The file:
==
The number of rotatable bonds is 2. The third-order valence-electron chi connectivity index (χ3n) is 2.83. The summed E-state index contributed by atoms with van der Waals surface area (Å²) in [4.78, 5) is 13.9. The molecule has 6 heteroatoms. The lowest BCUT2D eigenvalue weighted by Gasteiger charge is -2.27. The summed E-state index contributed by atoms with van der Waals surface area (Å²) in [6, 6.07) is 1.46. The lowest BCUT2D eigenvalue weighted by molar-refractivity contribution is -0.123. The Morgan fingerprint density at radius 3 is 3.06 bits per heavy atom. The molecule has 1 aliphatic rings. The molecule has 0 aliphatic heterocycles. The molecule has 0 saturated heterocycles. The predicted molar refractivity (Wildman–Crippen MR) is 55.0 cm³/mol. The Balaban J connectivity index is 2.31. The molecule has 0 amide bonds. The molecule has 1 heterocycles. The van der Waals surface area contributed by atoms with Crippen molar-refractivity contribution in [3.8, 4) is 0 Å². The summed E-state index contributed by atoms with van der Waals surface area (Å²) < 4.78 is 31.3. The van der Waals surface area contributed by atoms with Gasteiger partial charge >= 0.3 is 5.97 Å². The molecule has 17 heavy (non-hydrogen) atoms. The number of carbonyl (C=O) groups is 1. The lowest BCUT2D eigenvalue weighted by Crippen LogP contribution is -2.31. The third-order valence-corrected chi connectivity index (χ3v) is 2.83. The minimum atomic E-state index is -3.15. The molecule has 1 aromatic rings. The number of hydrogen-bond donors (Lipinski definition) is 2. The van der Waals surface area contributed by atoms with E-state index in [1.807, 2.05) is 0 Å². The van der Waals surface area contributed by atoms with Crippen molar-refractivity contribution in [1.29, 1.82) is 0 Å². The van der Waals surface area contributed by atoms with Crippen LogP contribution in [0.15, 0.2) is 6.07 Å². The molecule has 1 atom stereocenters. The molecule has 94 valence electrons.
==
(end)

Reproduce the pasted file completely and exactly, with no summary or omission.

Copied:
The number of rotatable bonds is 2. The third-order valence-electron chi connectivity index (χ3n) is 2.83. The summed E-state index contributed by atoms with van der Waals surface area (Å²) in [4.78, 5) is 13.9. The molecule has 6 heteroatoms. The lowest BCUT2D eigenvalue weighted by Gasteiger charge is -2.27. The summed E-state index contributed by atoms with van der Waals surface area (Å²) in [6, 6.07) is 1.46. The lowest BCUT2D eigenvalue weighted by molar-refractivity contribution is -0.123. The Morgan fingerprint density at radius 3 is 3.06 bits per heavy atom. The molecule has 1 aliphatic rings. The molecule has 0 aliphatic heterocycles. The molecule has 0 saturated heterocycles. The predicted molar refractivity (Wildman–Crippen MR) is 55.0 cm³/mol. The Balaban J connectivity index is 2.31. The molecule has 0 amide bonds. The molecule has 1 heterocycles. The van der Waals surface area contributed by atoms with Crippen molar-refractivity contribution in [3.8, 4) is 0 Å². The summed E-state index contributed by atoms with van der Waals surface area (Å²) < 4.78 is 31.3. The van der Waals surface area contributed by atoms with Gasteiger partial charge >= 0.3 is 5.97 Å². The molecule has 17 heavy (non-hydrogen) atoms. The number of carbonyl (C=O) groups is 1. The lowest BCUT2D eigenvalue weighted by Crippen LogP contribution is -2.31. The third-order valence-corrected chi connectivity index (χ3v) is 2.83. The minimum atomic E-state index is -3.15. The molecule has 1 aromatic rings. The number of hydrogen-bond donors (Lipinski definition) is 2. The van der Waals surface area contributed by atoms with E-state index in [1.807, 2.05) is 0 Å². The van der Waals surface area contributed by atoms with Crippen molar-refractivity contribution in [1.29, 1.82) is 0 Å². The van der Waals surface area contributed by atoms with Crippen LogP contribution in [0.15, 0.2) is 6.07 Å². The molecule has 1 atom stereocenters. The molecule has 94 valence electrons.